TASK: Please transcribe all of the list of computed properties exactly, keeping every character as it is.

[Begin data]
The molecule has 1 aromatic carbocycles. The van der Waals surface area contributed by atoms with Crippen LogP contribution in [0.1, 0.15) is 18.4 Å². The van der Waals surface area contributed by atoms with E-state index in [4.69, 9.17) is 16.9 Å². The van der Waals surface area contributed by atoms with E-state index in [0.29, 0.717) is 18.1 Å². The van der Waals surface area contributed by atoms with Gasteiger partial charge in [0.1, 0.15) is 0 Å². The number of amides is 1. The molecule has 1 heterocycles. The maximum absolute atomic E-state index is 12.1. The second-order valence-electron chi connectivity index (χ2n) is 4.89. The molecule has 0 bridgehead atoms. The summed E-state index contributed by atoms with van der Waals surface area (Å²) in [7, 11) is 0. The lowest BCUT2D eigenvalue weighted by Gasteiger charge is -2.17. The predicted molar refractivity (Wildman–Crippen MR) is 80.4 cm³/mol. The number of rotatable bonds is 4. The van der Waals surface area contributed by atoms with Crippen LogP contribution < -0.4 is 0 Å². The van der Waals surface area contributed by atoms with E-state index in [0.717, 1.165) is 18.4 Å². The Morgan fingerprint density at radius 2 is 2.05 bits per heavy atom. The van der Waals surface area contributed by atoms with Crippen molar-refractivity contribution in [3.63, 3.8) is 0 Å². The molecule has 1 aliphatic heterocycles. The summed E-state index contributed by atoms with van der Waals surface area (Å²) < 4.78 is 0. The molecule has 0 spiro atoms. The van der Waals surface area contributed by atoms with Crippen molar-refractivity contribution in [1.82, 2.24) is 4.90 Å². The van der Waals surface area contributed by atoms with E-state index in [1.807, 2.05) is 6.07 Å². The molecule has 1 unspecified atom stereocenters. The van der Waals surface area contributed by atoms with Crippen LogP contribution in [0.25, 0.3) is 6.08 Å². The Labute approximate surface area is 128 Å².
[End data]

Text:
The molecule has 1 aromatic carbocycles. The van der Waals surface area contributed by atoms with Crippen LogP contribution in [0.1, 0.15) is 18.4 Å². The van der Waals surface area contributed by atoms with E-state index in [4.69, 9.17) is 16.9 Å². The van der Waals surface area contributed by atoms with E-state index in [0.29, 0.717) is 18.1 Å². The van der Waals surface area contributed by atoms with Gasteiger partial charge in [0.1, 0.15) is 0 Å². The number of amides is 1. The molecule has 1 heterocycles. The maximum absolute atomic E-state index is 12.1. The second-order valence-electron chi connectivity index (χ2n) is 4.89. The molecule has 0 bridgehead atoms. The summed E-state index contributed by atoms with van der Waals surface area (Å²) in [7, 11) is 0. The lowest BCUT2D eigenvalue weighted by Gasteiger charge is -2.17. The predicted molar refractivity (Wildman–Crippen MR) is 80.4 cm³/mol. The number of rotatable bonds is 4. The van der Waals surface area contributed by atoms with Crippen LogP contribution < -0.4 is 0 Å². The van der Waals surface area contributed by atoms with E-state index in [0.717, 1.165) is 18.4 Å². The Morgan fingerprint density at radius 2 is 2.05 bits per heavy atom. The van der Waals surface area contributed by atoms with Crippen molar-refractivity contribution in [3.63, 3.8) is 0 Å². The molecule has 1 aliphatic heterocycles. The summed E-state index contributed by atoms with van der Waals surface area (Å²) < 4.78 is 0. The molecule has 0 spiro atoms. The van der Waals surface area contributed by atoms with Crippen molar-refractivity contribution in [1.82, 2.24) is 4.90 Å². The van der Waals surface area contributed by atoms with E-state index in [1.807, 2.05) is 6.07 Å². The molecule has 1 unspecified atom stereocenters. The van der Waals surface area contributed by atoms with Crippen LogP contribution in [0.25, 0.3) is 6.08 Å². The Labute approximate surface area is 128 Å².